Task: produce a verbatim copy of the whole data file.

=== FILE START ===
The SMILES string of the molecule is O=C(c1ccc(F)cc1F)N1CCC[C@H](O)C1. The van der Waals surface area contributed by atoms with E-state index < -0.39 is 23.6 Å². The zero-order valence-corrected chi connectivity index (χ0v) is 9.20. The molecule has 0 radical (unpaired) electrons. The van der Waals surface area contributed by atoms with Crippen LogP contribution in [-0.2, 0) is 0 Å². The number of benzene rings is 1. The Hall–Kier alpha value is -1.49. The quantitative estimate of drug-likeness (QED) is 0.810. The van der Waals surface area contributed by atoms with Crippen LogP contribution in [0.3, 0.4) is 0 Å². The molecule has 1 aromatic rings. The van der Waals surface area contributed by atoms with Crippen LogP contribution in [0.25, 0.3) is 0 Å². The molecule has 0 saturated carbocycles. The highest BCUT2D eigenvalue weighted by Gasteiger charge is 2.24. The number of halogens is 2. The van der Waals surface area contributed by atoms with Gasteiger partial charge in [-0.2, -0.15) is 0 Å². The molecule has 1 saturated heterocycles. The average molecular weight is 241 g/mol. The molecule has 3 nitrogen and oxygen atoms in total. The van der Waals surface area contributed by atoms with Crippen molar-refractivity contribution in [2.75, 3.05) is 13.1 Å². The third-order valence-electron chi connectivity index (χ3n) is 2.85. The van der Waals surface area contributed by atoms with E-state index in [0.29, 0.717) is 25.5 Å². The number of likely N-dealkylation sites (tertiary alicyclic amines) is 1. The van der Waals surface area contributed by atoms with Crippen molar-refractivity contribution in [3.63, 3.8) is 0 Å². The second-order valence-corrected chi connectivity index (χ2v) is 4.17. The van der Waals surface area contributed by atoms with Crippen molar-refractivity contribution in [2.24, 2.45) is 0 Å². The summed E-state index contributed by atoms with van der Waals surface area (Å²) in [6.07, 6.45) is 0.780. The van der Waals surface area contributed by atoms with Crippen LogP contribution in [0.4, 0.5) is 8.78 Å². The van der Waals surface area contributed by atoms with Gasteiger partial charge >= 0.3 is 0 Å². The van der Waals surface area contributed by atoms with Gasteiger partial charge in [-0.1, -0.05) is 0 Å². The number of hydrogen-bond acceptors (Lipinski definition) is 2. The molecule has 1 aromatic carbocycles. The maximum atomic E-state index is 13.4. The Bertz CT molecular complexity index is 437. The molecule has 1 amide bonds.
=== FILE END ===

The SMILES string of the molecule is O=C(c1ccc(F)cc1F)N1CCC[C@H](O)C1. The van der Waals surface area contributed by atoms with E-state index < -0.39 is 23.6 Å². The zero-order valence-corrected chi connectivity index (χ0v) is 9.20. The molecule has 0 radical (unpaired) electrons. The van der Waals surface area contributed by atoms with Crippen LogP contribution in [-0.2, 0) is 0 Å². The number of benzene rings is 1. The Hall–Kier alpha value is -1.49. The quantitative estimate of drug-likeness (QED) is 0.810. The van der Waals surface area contributed by atoms with Crippen LogP contribution in [0.3, 0.4) is 0 Å². The molecule has 1 aromatic rings. The van der Waals surface area contributed by atoms with Crippen LogP contribution in [0.25, 0.3) is 0 Å². The molecule has 0 saturated carbocycles. The highest BCUT2D eigenvalue weighted by Gasteiger charge is 2.24. The number of halogens is 2. The van der Waals surface area contributed by atoms with Gasteiger partial charge in [-0.2, -0.15) is 0 Å². The molecule has 1 saturated heterocycles. The average molecular weight is 241 g/mol. The molecule has 3 nitrogen and oxygen atoms in total. The van der Waals surface area contributed by atoms with Crippen molar-refractivity contribution in [2.75, 3.05) is 13.1 Å². The third-order valence-electron chi connectivity index (χ3n) is 2.85. The van der Waals surface area contributed by atoms with E-state index in [0.29, 0.717) is 25.5 Å². The number of likely N-dealkylation sites (tertiary alicyclic amines) is 1. The van der Waals surface area contributed by atoms with Crippen molar-refractivity contribution in [3.63, 3.8) is 0 Å². The second-order valence-corrected chi connectivity index (χ2v) is 4.17. The van der Waals surface area contributed by atoms with Crippen molar-refractivity contribution in [2.24, 2.45) is 0 Å². The summed E-state index contributed by atoms with van der Waals surface area (Å²) in [6.07, 6.45) is 0.780. The van der Waals surface area contributed by atoms with Crippen LogP contribution in [0.4, 0.5) is 8.78 Å². The van der Waals surface area contributed by atoms with Gasteiger partial charge >= 0.3 is 0 Å². The van der Waals surface area contributed by atoms with Gasteiger partial charge in [-0.1, -0.05) is 0 Å². The number of hydrogen-bond acceptors (Lipinski definition) is 2. The molecule has 1 aromatic carbocycles. The maximum atomic E-state index is 13.4. The Bertz CT molecular complexity index is 437. The molecule has 1 amide bonds.